• 0-3 months. Does the baby seem to be eating and sleeping? And while little ones may indeed appear to be slow explorers at first glance, there is a lot going on in their development, even with the smallest of movements, peeks and listens. Notice how their attention is drawn to brighter objects, patterns or contrasts, how long they can watch their hands, trying to unclench their fists, then hitting the palms of their hands in front of their eyes, or how they are slowly checking more and more with their hands and mouths, and not just their eyes.

At the halfway point in the development of a 6-month-old baby, these three months are primarily about strengthening vision and concentrating your gaze. Little by little, babies are discovering their hands and learning how to control them, and their muscles are also getting stronger – paying special attention to their neck muscles when lying on their tummies will help them learn how to hold their heads firmly. As the first developmental leap shows, there is a strong focus on the senses, so oral cognition can be very active (everything goes into the mouth), and puppies can be keenly and actively interested in different sounds.

Try contrasting cards or a carousel above the baby’s head, with black and white contrast for the first few months, then more colours can be introduced, starting with red. The mirror will always be a source of inexhaustible activity – placed so that the baby can see itself when lying on the ground, it will study its own and its mother’s images, watch how its body moves, and know what thoughts “move” its limbs. Stimulate the senses by letting your little one touch and explore different textures and fabrics – just a variety of scraps or clothes from your wardrobe will do. You can make fun rattles for different sounds using used plastic bottles and different fillers: beans, peas, pebbles, rice etc.

  • 3-6 months. As a child grows, so does their activity and mobility. Toddlers’ intrinsic motivation and curiosity encourages them to learn to roll over, sit down and somehow keep moving towards the desired goal – a toy or their mother. The hands are also becoming more precise, both in grasping objects and in bringing the hands together in the midline, trying to pass an object from one hand to the other or strengthening hand-eye coordination and bringing all objects of interest to the mouth. Babies also continue to take an active interest in different sounds and textures, further developing their senses and learning about the world through them.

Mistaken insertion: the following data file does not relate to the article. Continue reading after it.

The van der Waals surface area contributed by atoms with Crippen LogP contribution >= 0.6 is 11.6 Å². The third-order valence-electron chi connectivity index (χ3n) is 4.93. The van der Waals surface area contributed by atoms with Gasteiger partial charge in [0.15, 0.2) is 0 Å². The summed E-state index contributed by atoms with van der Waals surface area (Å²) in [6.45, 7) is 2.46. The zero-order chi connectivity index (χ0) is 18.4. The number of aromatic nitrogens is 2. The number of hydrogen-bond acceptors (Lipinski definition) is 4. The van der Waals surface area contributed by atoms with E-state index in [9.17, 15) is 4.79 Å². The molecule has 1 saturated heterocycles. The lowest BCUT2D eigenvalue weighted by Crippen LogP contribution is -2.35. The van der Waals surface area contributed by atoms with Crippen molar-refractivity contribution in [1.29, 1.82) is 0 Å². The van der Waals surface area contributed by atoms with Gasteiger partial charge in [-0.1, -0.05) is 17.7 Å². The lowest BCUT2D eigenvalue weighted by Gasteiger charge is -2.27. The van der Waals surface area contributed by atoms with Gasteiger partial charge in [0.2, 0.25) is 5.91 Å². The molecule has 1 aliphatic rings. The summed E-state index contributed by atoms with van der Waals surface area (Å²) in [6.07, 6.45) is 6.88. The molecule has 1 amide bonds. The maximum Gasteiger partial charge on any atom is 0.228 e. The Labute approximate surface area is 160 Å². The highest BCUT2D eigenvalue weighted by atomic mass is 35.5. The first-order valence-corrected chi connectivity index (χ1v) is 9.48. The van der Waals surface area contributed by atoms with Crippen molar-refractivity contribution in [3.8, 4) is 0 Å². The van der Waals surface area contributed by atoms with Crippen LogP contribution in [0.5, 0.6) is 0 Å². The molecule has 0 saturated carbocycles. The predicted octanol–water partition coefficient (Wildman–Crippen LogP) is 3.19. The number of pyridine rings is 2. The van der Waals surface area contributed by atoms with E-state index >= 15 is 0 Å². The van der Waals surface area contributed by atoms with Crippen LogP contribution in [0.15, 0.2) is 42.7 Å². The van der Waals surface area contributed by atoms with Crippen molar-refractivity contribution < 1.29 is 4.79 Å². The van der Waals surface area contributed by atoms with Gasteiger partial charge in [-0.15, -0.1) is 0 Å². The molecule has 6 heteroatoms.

The cause-effect relationship learned in the fourth developmental leap also dictates many new and exciting activities: throwing, placing, dumping, inserting, pulling, inviting, and manipulating objects in any way.

At this stage of development for a 6-month-old baby, offer games with balls of different sizes and textures – not only are they fun to explore, but rolling them helps them to learn about distances and trajectories, and encourages them to move themselves. Hand-eye coordination and dexterity can be developed with easy-to-grab rattles or weighted Montessori discs. The same rattles, bells or small chimes will be used for auditory stimulation and exploring cause-effect relationships, while the blocks can be used for banging, building and demolishing. However, it is likely that you will be in charge of building and the little ones will be in charge of demolition. Try books with flaps or fabrics, or “ku-ku” games with palms, scarves or hiding objects under a blanket. Developing the senses of touch can be made fun by introducing your baby to hot-cold water and ice-cream at different (safe) temperatures.

Most importantly, remember that toddlers are really learning a lot and intensively, so it’s important to let them rest, be independent and do what they want to do, even if it’s just lying down and looking at the ceiling. I guarantee that at that moment my brain will “explode”, processing all the information I have gathered during the day. And if sometimes the baby doesn’t seem to be interested in everything you’re offering, it could be a sign that it’s just too much for it at the moment. Let them explore the environment, discover what activity or toy interests them. If you observe your child a little bit, what activities or toys he keeps coming back to, what he wants to spend most of his time doing, keep an eye on your child and his needs – this will help you to choose both activities and tools.

Author of this article: Miglė Rimeikė